Bermuda has enjoyed steady economic prosperity since the end of World War II, although the island experienced a mild recession in 2001-2002, paralleling the recession in the U.S. Bermuda enjoys one of the highest per capita incomes in the world. Its economy is based primarily upon international business and tourism. In 2008, international business and tourism accounted for 57.4% of the total balance of payments current account receipts of foreign exchange. However, the role of international business in the economy is expanding, whereas that of tourism is generally contracting.
Bermuda is an offshore financial center with a robust financial regulatory system. The government cooperates with the United States and the international community to prevent money laundering and terrorist financing and continues to update its legislation and procedures in conformance with international standards. Bermuda first enacted specific money laundering legislation in 1997, passing the Proceeds of Crime Act (PCA) to apply money laundering controls to financial institutions such as banks, deposit companies, trust companies, and investment businesses, including broker-dealers and investment managers. Insurance companies were covered to the extent that they were judged susceptible to the risk of money laundering abuse. Amendments in 2000, effective June 1, 2001, expanded the scope of the legislation to cover the proceeds of all indictable offenses, including tax evasion, corruption, fraud, counterfeiting, theft, and forgery. The Bermuda Monetary Authority Amendment (No. 3) Act 2004 clarified the authority of the Bermuda Monetary Authority (BMA) to respond to requests from overseas regulators for information about clients.
In December 2002, parliament passed the Bermuda Monetary Authority Amendment Act 2002, expanding the list of BMA objectives to include action to combat financial crime. It underpinned the BMA's role in checking systems and controls in financial institutions and paved the way for the BMA to expand its role in administering UN sanctions and other measures on a delegated basis. In order to implement provisions of relevant UN Security Council anti-terrorism resolutions, the act--among other provisions--prescribed the manner by which the finance minister may delegate to the BMA the power to block accounts.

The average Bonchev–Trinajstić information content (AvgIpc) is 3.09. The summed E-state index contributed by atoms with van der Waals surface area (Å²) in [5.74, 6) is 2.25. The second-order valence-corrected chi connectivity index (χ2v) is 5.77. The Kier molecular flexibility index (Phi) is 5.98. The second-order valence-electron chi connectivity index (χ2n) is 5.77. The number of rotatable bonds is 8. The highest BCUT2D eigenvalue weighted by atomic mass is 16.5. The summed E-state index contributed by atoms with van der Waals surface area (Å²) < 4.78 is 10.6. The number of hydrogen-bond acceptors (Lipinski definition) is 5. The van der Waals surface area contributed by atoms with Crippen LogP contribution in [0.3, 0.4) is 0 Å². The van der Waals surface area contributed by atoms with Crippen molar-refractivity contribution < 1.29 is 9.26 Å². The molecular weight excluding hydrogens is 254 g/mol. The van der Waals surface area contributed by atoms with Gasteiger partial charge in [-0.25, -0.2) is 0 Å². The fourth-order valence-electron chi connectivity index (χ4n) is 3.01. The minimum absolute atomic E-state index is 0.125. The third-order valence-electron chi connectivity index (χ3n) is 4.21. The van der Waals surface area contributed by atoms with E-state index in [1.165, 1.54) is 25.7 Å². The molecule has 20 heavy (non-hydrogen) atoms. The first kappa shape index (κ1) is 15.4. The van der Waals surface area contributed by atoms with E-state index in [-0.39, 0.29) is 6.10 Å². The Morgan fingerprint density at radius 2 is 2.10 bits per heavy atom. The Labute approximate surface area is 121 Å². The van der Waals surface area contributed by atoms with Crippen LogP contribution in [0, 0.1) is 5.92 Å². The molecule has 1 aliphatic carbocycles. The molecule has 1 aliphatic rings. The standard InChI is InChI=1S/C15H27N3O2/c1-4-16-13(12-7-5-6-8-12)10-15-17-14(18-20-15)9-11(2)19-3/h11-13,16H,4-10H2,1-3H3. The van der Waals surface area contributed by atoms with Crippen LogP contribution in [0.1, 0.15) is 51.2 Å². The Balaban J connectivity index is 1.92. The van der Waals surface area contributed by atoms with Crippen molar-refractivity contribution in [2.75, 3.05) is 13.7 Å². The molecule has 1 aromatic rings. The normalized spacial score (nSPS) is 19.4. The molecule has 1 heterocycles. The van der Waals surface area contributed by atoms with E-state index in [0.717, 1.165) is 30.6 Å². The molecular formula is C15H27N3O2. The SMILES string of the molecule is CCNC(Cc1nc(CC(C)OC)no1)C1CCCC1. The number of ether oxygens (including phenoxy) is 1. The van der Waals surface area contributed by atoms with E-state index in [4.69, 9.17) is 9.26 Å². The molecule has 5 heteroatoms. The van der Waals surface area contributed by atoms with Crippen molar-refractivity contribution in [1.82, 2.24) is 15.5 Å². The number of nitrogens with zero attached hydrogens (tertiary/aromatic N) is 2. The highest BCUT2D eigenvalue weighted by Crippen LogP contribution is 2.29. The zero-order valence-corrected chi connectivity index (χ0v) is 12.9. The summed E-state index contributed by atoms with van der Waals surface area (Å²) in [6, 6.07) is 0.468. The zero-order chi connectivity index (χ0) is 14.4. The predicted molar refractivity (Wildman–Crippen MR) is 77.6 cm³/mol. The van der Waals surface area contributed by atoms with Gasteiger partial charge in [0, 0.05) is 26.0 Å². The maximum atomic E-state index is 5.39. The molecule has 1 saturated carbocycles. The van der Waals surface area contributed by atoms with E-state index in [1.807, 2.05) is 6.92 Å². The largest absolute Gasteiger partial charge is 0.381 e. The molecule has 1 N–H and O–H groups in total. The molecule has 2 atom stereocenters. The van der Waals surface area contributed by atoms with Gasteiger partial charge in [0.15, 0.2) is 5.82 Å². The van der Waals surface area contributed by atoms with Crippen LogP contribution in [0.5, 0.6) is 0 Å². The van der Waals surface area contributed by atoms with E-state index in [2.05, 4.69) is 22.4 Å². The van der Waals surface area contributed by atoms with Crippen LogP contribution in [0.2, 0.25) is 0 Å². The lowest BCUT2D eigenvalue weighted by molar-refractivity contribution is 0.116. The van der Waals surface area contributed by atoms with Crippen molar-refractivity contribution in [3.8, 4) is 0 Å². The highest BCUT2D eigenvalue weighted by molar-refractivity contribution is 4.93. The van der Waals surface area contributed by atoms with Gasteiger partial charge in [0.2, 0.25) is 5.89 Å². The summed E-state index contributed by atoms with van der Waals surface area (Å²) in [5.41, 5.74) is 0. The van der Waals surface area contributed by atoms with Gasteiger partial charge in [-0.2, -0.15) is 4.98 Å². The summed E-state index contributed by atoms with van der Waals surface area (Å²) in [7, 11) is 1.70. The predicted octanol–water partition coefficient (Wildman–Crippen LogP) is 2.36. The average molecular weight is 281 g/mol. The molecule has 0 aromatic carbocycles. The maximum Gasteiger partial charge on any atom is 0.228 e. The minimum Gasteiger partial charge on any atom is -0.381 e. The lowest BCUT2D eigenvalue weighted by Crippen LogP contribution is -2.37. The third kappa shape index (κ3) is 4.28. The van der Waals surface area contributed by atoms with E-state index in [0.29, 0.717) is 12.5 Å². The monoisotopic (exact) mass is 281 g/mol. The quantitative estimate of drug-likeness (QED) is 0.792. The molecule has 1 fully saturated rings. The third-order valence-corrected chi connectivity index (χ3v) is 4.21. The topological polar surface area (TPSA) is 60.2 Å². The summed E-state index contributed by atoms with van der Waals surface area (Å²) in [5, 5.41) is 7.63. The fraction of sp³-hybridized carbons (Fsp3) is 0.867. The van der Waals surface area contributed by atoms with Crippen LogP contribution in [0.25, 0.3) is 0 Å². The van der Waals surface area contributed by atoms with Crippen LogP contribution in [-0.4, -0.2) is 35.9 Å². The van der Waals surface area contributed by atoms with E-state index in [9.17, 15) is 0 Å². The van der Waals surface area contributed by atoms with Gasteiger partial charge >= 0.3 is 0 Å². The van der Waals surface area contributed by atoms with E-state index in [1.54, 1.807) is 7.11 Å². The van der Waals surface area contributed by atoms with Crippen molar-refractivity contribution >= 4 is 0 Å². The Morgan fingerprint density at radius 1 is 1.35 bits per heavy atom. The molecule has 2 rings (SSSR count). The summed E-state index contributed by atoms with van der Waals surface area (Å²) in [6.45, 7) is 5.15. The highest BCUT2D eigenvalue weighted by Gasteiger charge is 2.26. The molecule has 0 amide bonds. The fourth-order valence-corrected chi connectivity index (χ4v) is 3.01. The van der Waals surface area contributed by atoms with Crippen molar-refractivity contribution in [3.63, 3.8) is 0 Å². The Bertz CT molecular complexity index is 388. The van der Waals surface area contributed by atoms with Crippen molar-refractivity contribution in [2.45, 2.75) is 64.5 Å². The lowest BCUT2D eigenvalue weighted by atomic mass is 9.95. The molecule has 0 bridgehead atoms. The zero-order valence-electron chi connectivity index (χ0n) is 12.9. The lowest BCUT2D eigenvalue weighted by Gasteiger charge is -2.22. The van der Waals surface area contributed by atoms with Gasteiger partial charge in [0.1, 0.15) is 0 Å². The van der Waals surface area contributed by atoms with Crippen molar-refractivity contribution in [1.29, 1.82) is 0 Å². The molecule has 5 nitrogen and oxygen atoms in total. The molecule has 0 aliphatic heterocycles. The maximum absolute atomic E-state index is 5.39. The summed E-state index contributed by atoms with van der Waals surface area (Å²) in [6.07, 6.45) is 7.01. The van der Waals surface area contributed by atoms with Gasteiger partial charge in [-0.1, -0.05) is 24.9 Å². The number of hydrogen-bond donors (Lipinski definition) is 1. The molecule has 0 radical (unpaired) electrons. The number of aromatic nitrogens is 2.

Bermuda enacted the Investment Business Act (IBA) in 1998 to regulate the island's financial services industry. In response to international directives, the government passed the Investment Business Act 2003 to further refine its terms. The act created a balance between government regulation on the one hand and the competitive needs of Bermuda's most important industry--international business--on the other hand. By updating its regulatory framework, Bermuda enhanced its reputation globally as an international standard-bearer. In return, international businesses registered in Bermuda were recognized as having met or surpassed the most stringent international criteria.
In 2006, Bermuda considered additional legislation to further enhance its compliance with international financial standards. The Collective Investment Scheme Act, a plan to institute a formal licensing regime for investment schemes, was passed by parliament at the end of 2006 under the name of the Investment Funds Act 2006. The act was implemented in early March 2007.